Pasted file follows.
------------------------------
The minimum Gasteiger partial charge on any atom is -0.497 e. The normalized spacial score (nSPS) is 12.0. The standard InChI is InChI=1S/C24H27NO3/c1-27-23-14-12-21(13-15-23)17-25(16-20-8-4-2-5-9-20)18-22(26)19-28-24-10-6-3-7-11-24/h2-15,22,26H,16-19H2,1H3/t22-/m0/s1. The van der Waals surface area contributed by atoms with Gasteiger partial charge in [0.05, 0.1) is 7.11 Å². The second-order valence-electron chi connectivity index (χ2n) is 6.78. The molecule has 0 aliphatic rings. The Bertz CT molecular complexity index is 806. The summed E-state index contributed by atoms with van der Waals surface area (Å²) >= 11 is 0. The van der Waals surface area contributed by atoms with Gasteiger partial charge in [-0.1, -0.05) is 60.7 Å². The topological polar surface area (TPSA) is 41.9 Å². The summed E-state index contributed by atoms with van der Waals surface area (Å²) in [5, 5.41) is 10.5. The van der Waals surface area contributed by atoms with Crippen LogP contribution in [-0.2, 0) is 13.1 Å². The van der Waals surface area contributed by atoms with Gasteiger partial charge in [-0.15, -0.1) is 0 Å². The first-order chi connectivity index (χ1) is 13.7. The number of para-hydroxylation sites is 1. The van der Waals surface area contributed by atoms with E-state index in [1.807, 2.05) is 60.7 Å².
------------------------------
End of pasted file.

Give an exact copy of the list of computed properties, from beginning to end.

The minimum Gasteiger partial charge on any atom is -0.497 e. The normalized spacial score (nSPS) is 12.0. The standard InChI is InChI=1S/C24H27NO3/c1-27-23-14-12-21(13-15-23)17-25(16-20-8-4-2-5-9-20)18-22(26)19-28-24-10-6-3-7-11-24/h2-15,22,26H,16-19H2,1H3/t22-/m0/s1. The van der Waals surface area contributed by atoms with Gasteiger partial charge in [0.05, 0.1) is 7.11 Å². The second-order valence-electron chi connectivity index (χ2n) is 6.78. The molecule has 0 aliphatic rings. The Bertz CT molecular complexity index is 806. The summed E-state index contributed by atoms with van der Waals surface area (Å²) >= 11 is 0. The van der Waals surface area contributed by atoms with Gasteiger partial charge in [-0.1, -0.05) is 60.7 Å². The topological polar surface area (TPSA) is 41.9 Å². The summed E-state index contributed by atoms with van der Waals surface area (Å²) in [5, 5.41) is 10.5. The van der Waals surface area contributed by atoms with Crippen LogP contribution in [-0.2, 0) is 13.1 Å². The van der Waals surface area contributed by atoms with Gasteiger partial charge in [-0.15, -0.1) is 0 Å². The first-order chi connectivity index (χ1) is 13.7. The number of para-hydroxylation sites is 1. The van der Waals surface area contributed by atoms with E-state index in [1.807, 2.05) is 60.7 Å².